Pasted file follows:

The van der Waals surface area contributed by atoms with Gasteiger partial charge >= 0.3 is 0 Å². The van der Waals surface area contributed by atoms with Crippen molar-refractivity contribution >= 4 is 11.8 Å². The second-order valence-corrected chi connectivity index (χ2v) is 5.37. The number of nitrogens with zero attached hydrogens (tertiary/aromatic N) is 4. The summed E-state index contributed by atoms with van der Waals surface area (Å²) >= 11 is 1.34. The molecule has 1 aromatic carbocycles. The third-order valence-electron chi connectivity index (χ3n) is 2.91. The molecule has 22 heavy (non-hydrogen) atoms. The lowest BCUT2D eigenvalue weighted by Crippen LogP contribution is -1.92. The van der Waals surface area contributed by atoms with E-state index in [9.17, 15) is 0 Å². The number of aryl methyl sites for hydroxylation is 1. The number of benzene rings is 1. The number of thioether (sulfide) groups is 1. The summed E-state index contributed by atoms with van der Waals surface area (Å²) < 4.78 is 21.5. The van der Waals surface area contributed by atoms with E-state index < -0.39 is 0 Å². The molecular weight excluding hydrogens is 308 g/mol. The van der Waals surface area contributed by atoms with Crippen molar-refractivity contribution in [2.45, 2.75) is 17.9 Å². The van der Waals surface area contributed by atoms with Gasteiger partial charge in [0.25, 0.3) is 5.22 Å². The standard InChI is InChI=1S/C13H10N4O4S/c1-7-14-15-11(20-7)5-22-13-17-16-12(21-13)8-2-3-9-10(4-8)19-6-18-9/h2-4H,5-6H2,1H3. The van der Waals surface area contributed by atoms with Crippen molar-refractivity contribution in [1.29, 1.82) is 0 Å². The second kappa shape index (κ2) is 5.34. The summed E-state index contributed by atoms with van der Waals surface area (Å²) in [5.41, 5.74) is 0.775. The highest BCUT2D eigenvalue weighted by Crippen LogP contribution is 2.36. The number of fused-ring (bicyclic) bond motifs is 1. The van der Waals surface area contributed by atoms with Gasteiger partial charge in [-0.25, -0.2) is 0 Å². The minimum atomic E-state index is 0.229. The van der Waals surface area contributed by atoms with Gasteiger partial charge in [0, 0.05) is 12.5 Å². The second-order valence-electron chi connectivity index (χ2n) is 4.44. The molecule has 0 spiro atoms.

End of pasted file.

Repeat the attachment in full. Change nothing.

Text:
The van der Waals surface area contributed by atoms with Gasteiger partial charge >= 0.3 is 0 Å². The van der Waals surface area contributed by atoms with Crippen molar-refractivity contribution >= 4 is 11.8 Å². The second-order valence-corrected chi connectivity index (χ2v) is 5.37. The number of nitrogens with zero attached hydrogens (tertiary/aromatic N) is 4. The summed E-state index contributed by atoms with van der Waals surface area (Å²) >= 11 is 1.34. The molecule has 1 aromatic carbocycles. The third-order valence-electron chi connectivity index (χ3n) is 2.91. The molecule has 22 heavy (non-hydrogen) atoms. The lowest BCUT2D eigenvalue weighted by Crippen LogP contribution is -1.92. The van der Waals surface area contributed by atoms with E-state index in [9.17, 15) is 0 Å². The number of aryl methyl sites for hydroxylation is 1. The number of benzene rings is 1. The number of thioether (sulfide) groups is 1. The summed E-state index contributed by atoms with van der Waals surface area (Å²) < 4.78 is 21.5. The van der Waals surface area contributed by atoms with E-state index < -0.39 is 0 Å². The molecular weight excluding hydrogens is 308 g/mol. The van der Waals surface area contributed by atoms with Crippen molar-refractivity contribution in [2.45, 2.75) is 17.9 Å². The van der Waals surface area contributed by atoms with Gasteiger partial charge in [0.25, 0.3) is 5.22 Å². The standard InChI is InChI=1S/C13H10N4O4S/c1-7-14-15-11(20-7)5-22-13-17-16-12(21-13)8-2-3-9-10(4-8)19-6-18-9/h2-4H,5-6H2,1H3. The van der Waals surface area contributed by atoms with Crippen molar-refractivity contribution in [1.29, 1.82) is 0 Å². The second kappa shape index (κ2) is 5.34. The summed E-state index contributed by atoms with van der Waals surface area (Å²) in [5.41, 5.74) is 0.775. The highest BCUT2D eigenvalue weighted by Crippen LogP contribution is 2.36. The number of fused-ring (bicyclic) bond motifs is 1. The van der Waals surface area contributed by atoms with Gasteiger partial charge in [-0.25, -0.2) is 0 Å². The minimum atomic E-state index is 0.229. The van der Waals surface area contributed by atoms with Gasteiger partial charge in [0, 0.05) is 12.5 Å². The second-order valence-electron chi connectivity index (χ2n) is 4.44. The molecule has 0 spiro atoms.